Friday, 16 January 2009

Leading in a Time of Crisis 3

Then another question came to me. I asked myself if I had reached capacity. Maybe the real issue was my measure as a leader, rather than anything else. Have you ever asked that question? If this was it, could I cope with that? Will I be at peace in my soul with the measure that I am? And the answer came – ‘I don’t know!’ When you are younger there always seems to be years ahead in which to achieve all you hope for. ‘Bring it on!’ is the attitude! But actually it’s not about me – or you – it’s about grace apportioned. And I thought – well, we shall find out… and we’re still finding out, by the way!

In the middle of all this I found another Leadership Lesson. I was doing a coaching session for leaders of larger churches within Newfrontiers, trying to explain some of the challenges of growth. I drew a triangle on the board with one side representing ‘Team’, the second ‘Buildings’ and the third ‘Finance’. I’d always thought that to grow a church from 200 to 500 you need to have a team in place, you need facilities that can cope and you need to be able to fund both. If one of them is not there – you’re stuck.
I realised as I spoke that we are still dealing with this Leadership Lesson at the present time at King’s.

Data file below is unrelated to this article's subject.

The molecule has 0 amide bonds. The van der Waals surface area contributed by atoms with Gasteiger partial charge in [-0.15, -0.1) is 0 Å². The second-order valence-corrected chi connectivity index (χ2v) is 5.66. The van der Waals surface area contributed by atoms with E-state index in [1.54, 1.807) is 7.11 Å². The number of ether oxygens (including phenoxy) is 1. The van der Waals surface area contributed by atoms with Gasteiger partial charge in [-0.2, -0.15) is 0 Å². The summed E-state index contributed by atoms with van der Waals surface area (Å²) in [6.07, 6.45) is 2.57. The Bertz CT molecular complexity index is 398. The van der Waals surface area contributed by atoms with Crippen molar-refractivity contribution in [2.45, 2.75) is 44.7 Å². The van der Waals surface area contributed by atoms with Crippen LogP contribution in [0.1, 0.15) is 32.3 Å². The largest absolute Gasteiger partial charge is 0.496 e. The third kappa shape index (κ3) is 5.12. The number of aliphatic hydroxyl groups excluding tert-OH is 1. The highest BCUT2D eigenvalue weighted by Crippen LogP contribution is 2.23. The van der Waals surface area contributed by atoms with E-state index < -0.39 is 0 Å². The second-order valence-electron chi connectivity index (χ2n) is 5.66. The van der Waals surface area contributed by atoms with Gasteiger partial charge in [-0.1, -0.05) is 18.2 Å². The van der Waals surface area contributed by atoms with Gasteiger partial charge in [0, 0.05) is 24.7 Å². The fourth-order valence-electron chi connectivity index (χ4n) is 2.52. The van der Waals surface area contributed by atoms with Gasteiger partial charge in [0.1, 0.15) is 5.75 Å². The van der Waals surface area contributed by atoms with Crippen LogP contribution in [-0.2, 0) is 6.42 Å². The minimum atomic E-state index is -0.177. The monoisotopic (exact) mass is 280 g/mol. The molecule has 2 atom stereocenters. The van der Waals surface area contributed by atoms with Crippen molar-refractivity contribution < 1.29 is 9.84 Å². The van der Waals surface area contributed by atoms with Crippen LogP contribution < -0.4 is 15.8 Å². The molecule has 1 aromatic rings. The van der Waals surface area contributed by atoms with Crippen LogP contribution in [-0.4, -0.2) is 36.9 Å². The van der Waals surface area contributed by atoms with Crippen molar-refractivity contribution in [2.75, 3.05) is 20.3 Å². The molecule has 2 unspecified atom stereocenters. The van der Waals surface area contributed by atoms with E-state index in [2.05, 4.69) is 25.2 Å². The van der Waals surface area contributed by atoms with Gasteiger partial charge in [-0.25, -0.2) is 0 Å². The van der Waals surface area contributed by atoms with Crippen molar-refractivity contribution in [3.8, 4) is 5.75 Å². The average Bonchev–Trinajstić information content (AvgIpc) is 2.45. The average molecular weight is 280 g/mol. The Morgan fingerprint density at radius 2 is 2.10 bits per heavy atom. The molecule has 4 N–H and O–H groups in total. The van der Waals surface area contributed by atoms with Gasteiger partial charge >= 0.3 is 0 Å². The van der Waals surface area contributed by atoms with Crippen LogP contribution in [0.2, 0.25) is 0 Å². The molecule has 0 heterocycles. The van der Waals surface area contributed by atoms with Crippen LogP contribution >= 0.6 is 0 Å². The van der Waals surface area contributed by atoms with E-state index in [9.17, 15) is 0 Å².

The next Leadership Lesson - you need to teach into what’s going on. So, on the first Sunday in January (our Vision Sunday) and conveniently just after my Boxing Day morning revelation, I stood in front of the church and went through all these things.

I had to help my team adjust expectations on what we were looking to achieve in the year to come. Once I was clear on that I needed to communicate it well at all levels. We called the church to pray – being open with them brought a great response in prayer.

So – that was January to February and then something else happened to me – an instinctive thing. I felt it was time to lead and make some decisions! (See the next blog for those decisions!) I had a phone conversation with Steve Nicholson (who oversees church planting in the Vineyard Movement in the USA and who is an old friend of our church) and said to him, ‘Our numbers are down – do you have any advice?’ to which his response was, ‘If you sent 40 people out a year ago and you are now almost back to where you were numerically – you have done well!’ He also reminded me that the 40 who went will be more committed than the new folk who are just coming into the church to ‘replace’ them. This changed my perspective – a useful piece of information that reduced some pressure!